Then, adding insult to injury, Alan Greenspan and the Federal Reserve flooded the system with money, fearing that banks would face a run brought on by the Y2K problem. The problem and the run never happened. The money ended up in the market. Mopping up that money burst the bubble. The market bottomed out on Oct. 9, 2002, when the Nasdaq hit 1114.

And the world after 9/11? Unfortunately, the accounting scandals at Enron, WorldCom and elsewhere brought us the costly Sarbanes-Oxley law, adding a complex regulatory burden so that many companies fear going public. We also got a decoupling of research from investment banking because of an alleged conflict of interest, and a Federal Reserve whose nightmare fears of deflation ushered in a long era of cheap credit.

.Instead of finishing what the dot-com era started to deliver—a productive, wealth-producing economy—capital was seduced into the financial lair of private equity and real-estate mortgages. Trillions were pumped into unneeded housing stock. Fannie and Freddie fanned the flames, and then fizzled and failed. And leveraged buyouts reigned. Even in 2007, one Blackstone private equity fund raised almost as much money as all of the venture capital industry.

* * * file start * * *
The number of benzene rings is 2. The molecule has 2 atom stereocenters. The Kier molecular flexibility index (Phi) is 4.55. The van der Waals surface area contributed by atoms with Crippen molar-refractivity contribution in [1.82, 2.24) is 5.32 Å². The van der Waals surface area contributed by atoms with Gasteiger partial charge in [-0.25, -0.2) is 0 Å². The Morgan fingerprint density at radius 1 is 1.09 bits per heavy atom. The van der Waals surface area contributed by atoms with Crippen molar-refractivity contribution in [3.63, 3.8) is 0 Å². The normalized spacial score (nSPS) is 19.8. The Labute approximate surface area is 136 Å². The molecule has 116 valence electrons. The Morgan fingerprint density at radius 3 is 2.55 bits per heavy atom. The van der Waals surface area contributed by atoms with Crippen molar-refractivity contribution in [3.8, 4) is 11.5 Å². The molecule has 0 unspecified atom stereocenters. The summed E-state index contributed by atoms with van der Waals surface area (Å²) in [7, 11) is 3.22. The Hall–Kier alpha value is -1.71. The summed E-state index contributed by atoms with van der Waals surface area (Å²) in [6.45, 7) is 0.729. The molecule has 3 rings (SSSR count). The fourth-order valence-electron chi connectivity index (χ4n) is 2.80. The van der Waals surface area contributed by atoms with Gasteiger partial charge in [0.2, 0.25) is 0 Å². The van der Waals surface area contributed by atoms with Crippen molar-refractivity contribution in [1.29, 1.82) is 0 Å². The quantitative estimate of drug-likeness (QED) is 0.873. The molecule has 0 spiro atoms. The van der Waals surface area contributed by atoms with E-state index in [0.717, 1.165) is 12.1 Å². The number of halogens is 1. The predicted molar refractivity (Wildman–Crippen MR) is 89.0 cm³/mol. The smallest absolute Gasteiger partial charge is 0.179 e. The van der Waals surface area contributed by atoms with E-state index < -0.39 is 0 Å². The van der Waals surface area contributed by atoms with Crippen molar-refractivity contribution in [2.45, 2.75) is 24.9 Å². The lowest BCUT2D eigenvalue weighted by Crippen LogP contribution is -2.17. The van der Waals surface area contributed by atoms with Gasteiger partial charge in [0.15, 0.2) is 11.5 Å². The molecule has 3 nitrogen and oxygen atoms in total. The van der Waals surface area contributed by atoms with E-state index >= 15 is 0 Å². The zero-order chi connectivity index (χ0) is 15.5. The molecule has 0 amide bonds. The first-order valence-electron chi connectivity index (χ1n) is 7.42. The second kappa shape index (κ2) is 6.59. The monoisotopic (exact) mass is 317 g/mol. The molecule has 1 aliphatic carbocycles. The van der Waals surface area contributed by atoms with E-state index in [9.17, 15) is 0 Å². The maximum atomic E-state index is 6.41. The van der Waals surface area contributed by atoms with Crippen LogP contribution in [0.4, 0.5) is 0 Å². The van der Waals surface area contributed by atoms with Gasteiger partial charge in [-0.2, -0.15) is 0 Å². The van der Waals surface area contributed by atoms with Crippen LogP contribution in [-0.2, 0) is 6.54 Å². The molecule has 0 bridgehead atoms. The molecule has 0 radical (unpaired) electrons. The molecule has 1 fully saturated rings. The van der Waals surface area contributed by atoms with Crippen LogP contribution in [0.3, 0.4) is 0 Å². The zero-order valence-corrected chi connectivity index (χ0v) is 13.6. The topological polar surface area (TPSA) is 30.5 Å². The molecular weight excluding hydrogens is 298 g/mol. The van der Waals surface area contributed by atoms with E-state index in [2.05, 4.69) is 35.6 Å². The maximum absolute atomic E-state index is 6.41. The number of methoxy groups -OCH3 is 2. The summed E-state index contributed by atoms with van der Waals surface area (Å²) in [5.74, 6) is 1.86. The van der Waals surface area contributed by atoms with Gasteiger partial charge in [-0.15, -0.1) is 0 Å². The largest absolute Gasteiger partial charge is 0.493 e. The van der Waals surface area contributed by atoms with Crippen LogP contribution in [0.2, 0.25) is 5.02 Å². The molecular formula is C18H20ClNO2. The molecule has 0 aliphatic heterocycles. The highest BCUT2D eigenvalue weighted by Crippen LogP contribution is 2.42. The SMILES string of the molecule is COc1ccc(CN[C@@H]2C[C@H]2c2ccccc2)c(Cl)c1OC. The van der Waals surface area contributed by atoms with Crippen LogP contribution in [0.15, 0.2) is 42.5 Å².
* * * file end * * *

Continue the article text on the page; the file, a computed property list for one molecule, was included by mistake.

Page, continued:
And now? The bear market of a year ago may have ended because of the Geithner Plan, Treasury stress tests and TARP money injected onto bank balance sheets. You can go with that narrative if you'd like. Or maybe it was a change in the mark-to-market rules so banks no longer had to write down their toxic subprime loans. But the reality is that on March 18, 2009, Ben Bernanke and the Federal Reserve began their $1.2 trillion quantitative easing, buying Treasurys and mortgages and pumping dollars into a deleveraging economy. Hair of the dog. More cheap credit that again ended up in the market, helping banks refinance.

Today, we are still left with almost no initial public offerings. While private equity fund-raising was down 68% in 2009 to $96 billion, venture capital barely raised $13 billion.